All of these facets of additive manufacturing as well as some you might not expect will be discussed by Kendall Joudrie, founder and CEO of Thinking Robot Studios, as part of a track of sessions examining innovation at this year’s IHA Annual Meeting, October 7-9 at Veterans Memorial Community Choice Credit Union Convention Center in Des Moines.
Don’t feel ashamed if all of this techy goodness finds you in a geeky mood and asking iPhone’s SIRI for “Tea…Earl Grey…Hot.” The outcome won’t readily quench your thirst, but she’ll still come back with a number of great places around downtown Des Moines where you can hoof it to.
(photo credit: Melissa Ng, www.lumecluster.com)
It’s becoming more and more apparent that the struggle to expand insurance coverage in Iowa through Medicaid was well worth the effort. As these pages have recently noted, coverage is up and uncompensated care is down in both Iowa and other states that expanded Medicaid. That trend has impacted more than medical care and finances; it has helped smooth Iowa’s mental health system reform and contributed to Iowa ranking as best in the nation for children’s health.
In other parts of the nation, the positive impacts are also being documented, including actual lives saved. In Massachusetts, which adopted insurance expansion in 2006, a study published last spring determined that mortality declined almost 3 percent relative to control counties in the four years after the state’s health expansion was rolled out. Mortality related to health care-amenable conditions fell by 4.5 percent.
As IHA’s successful campaign stated and restated in 2013: coverage matters.
Unfortunately, it also matters for the 24 states that have so far turned their backs to Medicaid expansion (though a few are on the fence). An Urban Institute survey found that the uninsured rate among adults under 65 had declined by 6.1 percentage points in states that expanded, compared with only 1.7 percentage points in those that didn’t.
The situation in these states has put hospitals in peril. Carolinas HealthCare System, which has some 900 care locations including 7,640 licensed beds in North and South Carolina, reported an astounding 53 percent drop in earnings. Had North Carolina expanded Medicaid, it would have covered 500,000 additional people and brought an additional $413 million to the state. Meanwhile, Fitch Ratings had this blunt assessment: “We expect providers in states that have chosen not to participate in expanded Medicaid eligibility to face increasing financial challenges in 2014 and beyond.”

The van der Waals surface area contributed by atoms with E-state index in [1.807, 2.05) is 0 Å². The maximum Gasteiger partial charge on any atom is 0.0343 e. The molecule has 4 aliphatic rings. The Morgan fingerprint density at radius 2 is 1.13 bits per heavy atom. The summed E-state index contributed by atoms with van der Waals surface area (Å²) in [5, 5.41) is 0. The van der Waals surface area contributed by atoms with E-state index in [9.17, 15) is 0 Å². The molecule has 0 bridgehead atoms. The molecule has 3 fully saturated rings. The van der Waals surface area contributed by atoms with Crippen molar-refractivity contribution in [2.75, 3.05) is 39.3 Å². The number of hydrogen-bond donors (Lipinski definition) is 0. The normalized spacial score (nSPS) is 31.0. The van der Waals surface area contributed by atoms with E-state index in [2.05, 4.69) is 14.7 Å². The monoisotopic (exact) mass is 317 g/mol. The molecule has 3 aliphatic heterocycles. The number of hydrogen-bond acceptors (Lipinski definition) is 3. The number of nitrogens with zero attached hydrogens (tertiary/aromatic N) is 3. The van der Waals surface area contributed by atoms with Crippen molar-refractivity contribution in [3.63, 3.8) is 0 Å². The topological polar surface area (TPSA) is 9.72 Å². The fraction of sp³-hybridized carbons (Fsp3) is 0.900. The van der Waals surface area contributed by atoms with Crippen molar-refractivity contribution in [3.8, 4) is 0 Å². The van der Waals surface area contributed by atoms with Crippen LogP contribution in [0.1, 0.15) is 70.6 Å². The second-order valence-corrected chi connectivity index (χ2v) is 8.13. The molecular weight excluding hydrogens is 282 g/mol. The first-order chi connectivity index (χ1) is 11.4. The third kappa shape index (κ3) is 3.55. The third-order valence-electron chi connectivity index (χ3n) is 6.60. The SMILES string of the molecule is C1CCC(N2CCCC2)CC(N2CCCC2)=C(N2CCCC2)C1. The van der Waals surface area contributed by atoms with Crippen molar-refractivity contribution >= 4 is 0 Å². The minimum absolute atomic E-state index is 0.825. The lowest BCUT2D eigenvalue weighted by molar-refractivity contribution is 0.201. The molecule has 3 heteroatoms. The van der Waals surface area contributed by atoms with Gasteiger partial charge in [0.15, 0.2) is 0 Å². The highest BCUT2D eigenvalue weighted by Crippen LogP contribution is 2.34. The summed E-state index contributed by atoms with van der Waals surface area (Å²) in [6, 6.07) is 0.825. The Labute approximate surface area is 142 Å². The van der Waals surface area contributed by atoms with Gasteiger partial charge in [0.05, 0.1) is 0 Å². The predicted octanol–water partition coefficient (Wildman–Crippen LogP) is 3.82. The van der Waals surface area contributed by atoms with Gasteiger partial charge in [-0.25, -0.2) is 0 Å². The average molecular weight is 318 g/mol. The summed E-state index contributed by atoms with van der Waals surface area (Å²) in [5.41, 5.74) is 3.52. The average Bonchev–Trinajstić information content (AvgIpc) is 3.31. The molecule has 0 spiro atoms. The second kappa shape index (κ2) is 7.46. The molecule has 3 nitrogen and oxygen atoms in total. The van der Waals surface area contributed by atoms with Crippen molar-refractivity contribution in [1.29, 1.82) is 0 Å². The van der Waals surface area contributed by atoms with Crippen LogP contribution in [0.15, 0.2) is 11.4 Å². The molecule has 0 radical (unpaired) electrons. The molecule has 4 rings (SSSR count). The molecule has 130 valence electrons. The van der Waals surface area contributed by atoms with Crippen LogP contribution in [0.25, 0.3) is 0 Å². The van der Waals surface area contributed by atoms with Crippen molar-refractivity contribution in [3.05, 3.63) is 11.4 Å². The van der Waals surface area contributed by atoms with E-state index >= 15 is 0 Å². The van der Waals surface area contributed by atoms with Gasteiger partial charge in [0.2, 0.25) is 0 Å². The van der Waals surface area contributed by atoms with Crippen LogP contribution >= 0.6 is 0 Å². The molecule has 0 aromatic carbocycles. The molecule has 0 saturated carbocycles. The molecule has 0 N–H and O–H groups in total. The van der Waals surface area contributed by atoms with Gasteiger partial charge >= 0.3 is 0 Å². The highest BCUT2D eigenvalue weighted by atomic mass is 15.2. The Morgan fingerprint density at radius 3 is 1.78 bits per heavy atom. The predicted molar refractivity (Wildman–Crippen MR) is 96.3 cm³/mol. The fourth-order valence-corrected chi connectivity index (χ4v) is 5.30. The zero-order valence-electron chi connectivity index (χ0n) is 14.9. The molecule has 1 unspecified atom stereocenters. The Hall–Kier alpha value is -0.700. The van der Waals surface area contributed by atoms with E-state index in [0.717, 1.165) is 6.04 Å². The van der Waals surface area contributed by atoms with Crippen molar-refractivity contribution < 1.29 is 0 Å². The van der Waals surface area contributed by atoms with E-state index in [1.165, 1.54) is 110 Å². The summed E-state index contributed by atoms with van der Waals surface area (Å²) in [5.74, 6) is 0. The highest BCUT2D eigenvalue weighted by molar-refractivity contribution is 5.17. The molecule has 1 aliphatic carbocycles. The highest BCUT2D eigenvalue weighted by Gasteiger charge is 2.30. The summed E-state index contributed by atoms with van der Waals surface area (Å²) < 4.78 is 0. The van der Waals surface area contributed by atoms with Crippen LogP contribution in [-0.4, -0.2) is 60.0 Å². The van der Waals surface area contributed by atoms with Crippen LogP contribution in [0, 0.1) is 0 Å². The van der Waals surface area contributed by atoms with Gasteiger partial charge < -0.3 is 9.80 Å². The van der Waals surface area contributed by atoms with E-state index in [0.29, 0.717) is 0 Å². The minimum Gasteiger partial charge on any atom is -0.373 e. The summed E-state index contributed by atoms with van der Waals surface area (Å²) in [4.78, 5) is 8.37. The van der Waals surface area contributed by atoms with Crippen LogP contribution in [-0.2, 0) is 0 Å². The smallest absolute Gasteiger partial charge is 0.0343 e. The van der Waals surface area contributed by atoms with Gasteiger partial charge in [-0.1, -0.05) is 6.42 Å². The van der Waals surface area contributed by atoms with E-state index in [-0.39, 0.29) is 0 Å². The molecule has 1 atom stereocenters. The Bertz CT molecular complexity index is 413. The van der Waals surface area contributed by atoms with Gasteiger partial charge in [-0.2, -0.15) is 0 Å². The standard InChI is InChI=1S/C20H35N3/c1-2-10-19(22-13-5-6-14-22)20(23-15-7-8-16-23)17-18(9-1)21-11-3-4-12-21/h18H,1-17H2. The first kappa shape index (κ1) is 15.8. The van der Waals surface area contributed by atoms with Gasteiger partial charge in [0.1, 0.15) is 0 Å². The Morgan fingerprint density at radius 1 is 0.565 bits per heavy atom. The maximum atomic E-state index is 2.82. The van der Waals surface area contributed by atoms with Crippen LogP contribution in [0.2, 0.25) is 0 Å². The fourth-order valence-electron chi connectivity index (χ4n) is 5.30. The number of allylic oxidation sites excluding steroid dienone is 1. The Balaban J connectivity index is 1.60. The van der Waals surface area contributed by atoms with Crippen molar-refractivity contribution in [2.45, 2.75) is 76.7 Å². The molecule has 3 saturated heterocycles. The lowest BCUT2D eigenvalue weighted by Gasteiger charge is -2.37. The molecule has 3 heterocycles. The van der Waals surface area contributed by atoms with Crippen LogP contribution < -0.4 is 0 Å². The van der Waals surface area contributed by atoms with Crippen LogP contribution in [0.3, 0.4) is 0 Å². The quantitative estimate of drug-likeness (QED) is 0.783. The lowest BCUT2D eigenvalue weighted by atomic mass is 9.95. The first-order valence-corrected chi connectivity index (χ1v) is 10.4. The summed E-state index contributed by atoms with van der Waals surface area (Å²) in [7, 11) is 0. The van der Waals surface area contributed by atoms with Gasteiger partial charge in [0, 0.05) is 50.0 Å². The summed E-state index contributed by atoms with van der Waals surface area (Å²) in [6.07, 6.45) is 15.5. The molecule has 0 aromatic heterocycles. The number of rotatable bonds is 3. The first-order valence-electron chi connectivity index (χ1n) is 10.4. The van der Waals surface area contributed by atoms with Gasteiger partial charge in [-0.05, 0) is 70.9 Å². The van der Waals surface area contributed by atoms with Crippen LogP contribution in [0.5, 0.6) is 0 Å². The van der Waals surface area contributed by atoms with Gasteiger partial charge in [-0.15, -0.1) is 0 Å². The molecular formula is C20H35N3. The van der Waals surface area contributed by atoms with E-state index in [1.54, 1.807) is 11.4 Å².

What’s more, many of these states, by many measures, were among the least healthy in the nation long before the Affordable Care Act (ACA) became law. Look at the Kids Count Survey which Iowa led and you will see Louisiana, Alabama, Mississippi and other far-southern states struggling with every sort of children’s health issue, from low-birth weight babies and infant mortality to childhood immunization rates and the number of children struggling with mental health issues. Amazingly, seven of the 10 states with the highest uninsured rate (for total population) are not moving forward with Medicaid expansion.
On top of all this, the United States Court of Appeals for the District of Columbia Circuit ruled last week that ACA does not allow the federal government to offer financial assistance to people buying insurance in states not running their own insurance marketplaces. If that ruling stands (keep in mind another federal court ruled the subsidies are fine), it could mean that millions of residents in 36 states, including Iowa, would lose access to insurance through ACA.
Having expanded Medicaid, Iowa remains well-positioned for the future. However, many states (including four of the six bordering Iowa) have declined the offer, leaving millions of Americans even more on the fringes of the health care system. In that way, ACA has fallen short as a national solution for providing health care access to uninsured Americans.
The need remains – in fact, it has only become greater. The question is, given the unexpected curves and bumps thrown in front of ACA’s otherwise admirable progress, what can or should be done to get states that have been left behind back on track? Furthermore, how will their lack of progress impact states like Iowa that have done the right thing and continue to make great strides in providing high-quality, high-value health care?